Social Control: Police Discretion
- AS, A-Level
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Last updated 11 Aug 2018
There are several sociological explanations for the nature of police discretion. Discretion is the idea that the police have some leeway as to when and how seriously they will enforce the law.
According to Reiner (1992) these are:
Individual discretion means that individual police officers will use their personal discretion (which may be discriminatory) and that this may not necessarily reflect the occupational culture of the police nor its structural role in society.
The canteen culture of the police has impact on discretion, meaning that they are more likely to be suspicious of and hostile to certain social groups. A canteen culture refers to the way in which people working in a particular workplace can develop a shared set of values and prejudices. In the context of the police force, a conservative canteen culture is sometimes suggested as an explanation for police discrimination and the lack of fairness sometimes displayed in police discretion.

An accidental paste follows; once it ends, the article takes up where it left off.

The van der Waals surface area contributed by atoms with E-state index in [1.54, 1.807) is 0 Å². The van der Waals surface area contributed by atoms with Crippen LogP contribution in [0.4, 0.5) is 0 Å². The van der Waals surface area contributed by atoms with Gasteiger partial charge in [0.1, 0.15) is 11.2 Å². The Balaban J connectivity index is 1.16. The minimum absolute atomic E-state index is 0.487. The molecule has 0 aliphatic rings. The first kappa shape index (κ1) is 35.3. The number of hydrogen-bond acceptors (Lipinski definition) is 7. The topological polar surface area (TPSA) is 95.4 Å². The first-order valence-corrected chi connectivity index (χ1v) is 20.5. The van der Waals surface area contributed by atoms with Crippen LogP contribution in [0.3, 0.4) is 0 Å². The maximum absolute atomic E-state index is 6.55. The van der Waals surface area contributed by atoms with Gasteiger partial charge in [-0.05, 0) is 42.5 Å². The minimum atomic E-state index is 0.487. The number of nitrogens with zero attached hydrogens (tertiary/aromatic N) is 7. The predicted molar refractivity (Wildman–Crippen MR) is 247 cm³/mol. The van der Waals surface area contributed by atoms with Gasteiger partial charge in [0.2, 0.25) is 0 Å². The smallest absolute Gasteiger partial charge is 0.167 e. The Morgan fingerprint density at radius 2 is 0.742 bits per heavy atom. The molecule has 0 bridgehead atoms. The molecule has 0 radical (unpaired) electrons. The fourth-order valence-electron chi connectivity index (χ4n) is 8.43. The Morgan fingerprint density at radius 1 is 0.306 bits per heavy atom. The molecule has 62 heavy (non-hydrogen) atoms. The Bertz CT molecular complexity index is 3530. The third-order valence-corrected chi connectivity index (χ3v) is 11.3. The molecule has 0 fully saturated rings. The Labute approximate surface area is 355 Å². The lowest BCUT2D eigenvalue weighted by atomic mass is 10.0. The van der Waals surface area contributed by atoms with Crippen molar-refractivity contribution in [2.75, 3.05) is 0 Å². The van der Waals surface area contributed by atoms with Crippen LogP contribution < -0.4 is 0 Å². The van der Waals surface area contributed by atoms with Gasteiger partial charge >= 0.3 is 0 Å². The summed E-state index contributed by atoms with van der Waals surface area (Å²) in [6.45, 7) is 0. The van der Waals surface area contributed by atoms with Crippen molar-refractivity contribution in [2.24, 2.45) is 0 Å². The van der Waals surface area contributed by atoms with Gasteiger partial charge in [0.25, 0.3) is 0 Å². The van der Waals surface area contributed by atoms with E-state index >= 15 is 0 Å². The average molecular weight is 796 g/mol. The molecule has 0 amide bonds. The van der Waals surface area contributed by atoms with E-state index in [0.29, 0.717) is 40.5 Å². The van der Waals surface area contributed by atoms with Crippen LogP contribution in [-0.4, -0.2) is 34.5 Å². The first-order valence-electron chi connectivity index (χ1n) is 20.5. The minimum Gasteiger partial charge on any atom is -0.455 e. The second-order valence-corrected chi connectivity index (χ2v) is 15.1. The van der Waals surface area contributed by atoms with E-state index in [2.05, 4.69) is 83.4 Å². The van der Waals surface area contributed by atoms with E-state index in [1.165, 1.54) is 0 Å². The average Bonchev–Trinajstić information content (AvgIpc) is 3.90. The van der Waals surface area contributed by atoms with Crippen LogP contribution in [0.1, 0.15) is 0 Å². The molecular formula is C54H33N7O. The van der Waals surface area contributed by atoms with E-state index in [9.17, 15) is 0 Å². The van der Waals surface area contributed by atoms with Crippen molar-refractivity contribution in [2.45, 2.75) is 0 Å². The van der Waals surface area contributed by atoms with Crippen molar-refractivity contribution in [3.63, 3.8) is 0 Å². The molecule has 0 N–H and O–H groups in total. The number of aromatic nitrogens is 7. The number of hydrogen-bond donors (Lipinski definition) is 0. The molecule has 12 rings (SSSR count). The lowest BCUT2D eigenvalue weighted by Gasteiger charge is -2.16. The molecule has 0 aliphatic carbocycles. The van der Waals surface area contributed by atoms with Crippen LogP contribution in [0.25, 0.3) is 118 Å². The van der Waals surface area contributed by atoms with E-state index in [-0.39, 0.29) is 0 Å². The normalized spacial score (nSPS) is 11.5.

Structural discretion is the classic Marxist version where the police directly represent the interests of the bourgeoisie and therefore enforce law and order in their interests and against the interests of the rest. As such they will overlook bourgeois crime as far as they are able and focus on controlling the behaviour of the proletariat.
The McPherson Report's conclusion that the Metropolitan Police was institutionally racist (which has been supported by subsequent studies, such as the BBC's "Secret Policeman" documentary about Greater Manchester Police) supports the idea of at least cultural, and probably structural, discretion. These conclusions have significant consequences for the social distribution of crime and deviance; evidence based on arrests and police records have to be viewed in the context of systemic discrimination.